I’m writing this from the new English classroom my school finished building last month. From what I hear (might not be true), schools with native English speakers get a big subsidy from the government with which to build fancy new English classrooms.
Before walking into my room, there are big golden letters announcing “Fantastic English Land” above the automatic glass sliding door. The choice of words may sound very strange, but it’s the only part of the classroom I had input on. I think they were originally going for Wonderful English World, or something like that… The class itself is much smaller than other classrooms and has seven hexagonal desk clusters that can seat six students jammed into it. Because hexagonal tables are pretty much the least space efficient shapes, there is no spare room in the back of the class. I’ve yet to have students in here, but I’m sure it’ll be very crowded.
Along the back and left walls are custom-made posters with things like the class rules, body parts, occupations, fruits, seasons and a world map. I’m not sure what adhesive they used to stick the posters up, but air bubbles are already starting to form between the plywood backing and the plastic film posters. Also, to my great shock and disappointment, the poster with body parts has a typo, nay, a mistake (it has a few mistakes if you get technical, but this one is unacceptable). The arrow pointing at “mouth” is labeled “mouse”. Seriously. I’ve brought this up to the school many times. I’m curious to see if they’ll do anything about it. Personally, I think it’s outrageous to have a poster with such a mistake ( and other smaller mistakes, such as ambiguously pointing arrows) in an English classroom.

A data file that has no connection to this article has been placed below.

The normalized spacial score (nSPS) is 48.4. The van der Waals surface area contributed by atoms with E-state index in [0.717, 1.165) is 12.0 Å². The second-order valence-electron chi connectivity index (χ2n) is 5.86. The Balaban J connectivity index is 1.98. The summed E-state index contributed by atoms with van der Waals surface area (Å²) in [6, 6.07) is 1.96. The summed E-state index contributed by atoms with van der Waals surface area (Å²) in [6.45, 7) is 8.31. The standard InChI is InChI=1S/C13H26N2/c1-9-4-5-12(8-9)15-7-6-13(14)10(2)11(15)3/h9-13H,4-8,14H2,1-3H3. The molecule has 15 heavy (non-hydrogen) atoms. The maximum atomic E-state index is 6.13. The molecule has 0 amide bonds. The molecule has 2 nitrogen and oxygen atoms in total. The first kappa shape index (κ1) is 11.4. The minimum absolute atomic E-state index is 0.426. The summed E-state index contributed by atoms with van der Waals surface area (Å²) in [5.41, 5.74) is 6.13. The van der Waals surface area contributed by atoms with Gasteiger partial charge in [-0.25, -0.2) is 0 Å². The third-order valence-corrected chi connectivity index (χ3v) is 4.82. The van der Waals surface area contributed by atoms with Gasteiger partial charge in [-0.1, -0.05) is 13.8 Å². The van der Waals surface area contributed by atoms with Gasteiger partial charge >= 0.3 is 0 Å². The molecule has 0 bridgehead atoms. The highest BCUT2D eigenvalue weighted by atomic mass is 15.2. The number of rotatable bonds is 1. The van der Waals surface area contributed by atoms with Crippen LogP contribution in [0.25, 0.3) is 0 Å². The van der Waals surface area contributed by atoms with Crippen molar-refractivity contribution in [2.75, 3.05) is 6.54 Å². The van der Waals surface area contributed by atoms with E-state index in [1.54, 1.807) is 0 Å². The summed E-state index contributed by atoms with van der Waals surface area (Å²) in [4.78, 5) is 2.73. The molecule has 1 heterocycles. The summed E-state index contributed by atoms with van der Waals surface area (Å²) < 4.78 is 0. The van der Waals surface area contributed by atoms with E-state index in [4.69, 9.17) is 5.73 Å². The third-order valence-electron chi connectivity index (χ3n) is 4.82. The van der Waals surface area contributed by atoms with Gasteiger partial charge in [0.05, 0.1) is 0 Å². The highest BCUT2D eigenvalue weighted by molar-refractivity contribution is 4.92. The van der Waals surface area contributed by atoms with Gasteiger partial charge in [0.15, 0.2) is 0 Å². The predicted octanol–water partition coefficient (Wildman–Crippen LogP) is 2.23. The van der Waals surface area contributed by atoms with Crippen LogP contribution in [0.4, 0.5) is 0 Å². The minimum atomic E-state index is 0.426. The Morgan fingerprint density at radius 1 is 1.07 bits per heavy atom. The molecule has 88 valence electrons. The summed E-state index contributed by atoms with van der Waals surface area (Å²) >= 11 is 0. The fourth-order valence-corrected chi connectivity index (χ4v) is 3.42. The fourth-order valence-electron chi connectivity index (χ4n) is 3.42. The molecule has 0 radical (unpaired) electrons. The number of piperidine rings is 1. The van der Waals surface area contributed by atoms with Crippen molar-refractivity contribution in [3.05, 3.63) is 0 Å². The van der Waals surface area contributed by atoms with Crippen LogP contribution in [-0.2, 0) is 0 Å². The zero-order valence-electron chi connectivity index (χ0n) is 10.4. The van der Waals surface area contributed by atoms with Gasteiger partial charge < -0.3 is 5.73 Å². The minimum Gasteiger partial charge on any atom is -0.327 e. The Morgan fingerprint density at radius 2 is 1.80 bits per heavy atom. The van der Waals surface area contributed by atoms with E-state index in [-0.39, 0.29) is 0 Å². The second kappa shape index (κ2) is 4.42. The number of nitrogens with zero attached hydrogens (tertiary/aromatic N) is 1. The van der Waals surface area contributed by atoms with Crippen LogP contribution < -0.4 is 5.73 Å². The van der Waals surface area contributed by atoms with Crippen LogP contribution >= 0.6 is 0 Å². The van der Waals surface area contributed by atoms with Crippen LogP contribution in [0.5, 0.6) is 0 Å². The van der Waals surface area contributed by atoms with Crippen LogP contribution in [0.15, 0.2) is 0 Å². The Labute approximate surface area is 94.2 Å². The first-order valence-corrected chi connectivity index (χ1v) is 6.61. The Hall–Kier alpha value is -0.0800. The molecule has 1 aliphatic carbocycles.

Along the wall with windows, there is a little bookshelf stocked with many English books. It looks really good, but the majority of the books are unusable in the classroom. The books would be a great resource if I had a reading class or if I had a small advance class that I could get to give me book reports. There are some solid books in there. Ranging from science books to Newberry Award winner to concentrated classic. There are also TOEIC books (which I’m going to see if we can lend out to kids that would otherwise not have the money to buy such books) and, for a reason I still haven’t figured out, I have a Korean cookbook. I also have a few DVD movies and the entire Magic School Bus TV show DVD collection. The blinds on the windows depict English cities. We have the Royal Guard at Buckingham palace, a stunning shot of the New York skyline with the twin towers still intact (that’s right), the Opera House, Sydney Harbour Bridge, Niagara falls, Vancouver, a city incorrectly labeled as Toronto and a picture of Toronto labeled as Ottawa (unless Ottawa built a replica of the CN Tower while I was away).
In front of the class is where they spent the big bucks. Two meters from the front wall, I can count 4 monitors. I’ve got a computer console built into a metal pedestal with a touchscreen monitor, the kind of thing you’d have in university classes. You’ve got my desk with two LCD monitors (for whatever reason) and an all-in-one colour laser printer, a wired and wireless speaker system, and finally, the piece de resistance, a 73 inch DLP flatscreen tv with touchscreen attachment. Seriously. Oh, and flanking the giant tv are two tiny (1m by 1m) whiteboards.
Sometimes I just don’t understand things here. That is some serious dough they dropped to equip this classroom with material that is practically unusable. I’ve yet to have a class in this room, but I predict it’ll be super awkward and cramped. The touchscreen software isn’t quite as perfect as it should be, so my handwriting is illegible. I’d much rather write on a white board. Half the class is facing the back wall, the students won’t have much room around their chairs and half the room can’t see one of the white boards because it’s blocked by my computer console pedestal.
It’s possible that I’ll be blown away by how awesome this room is when I try it out next week, but I’d be surprised if that was the case.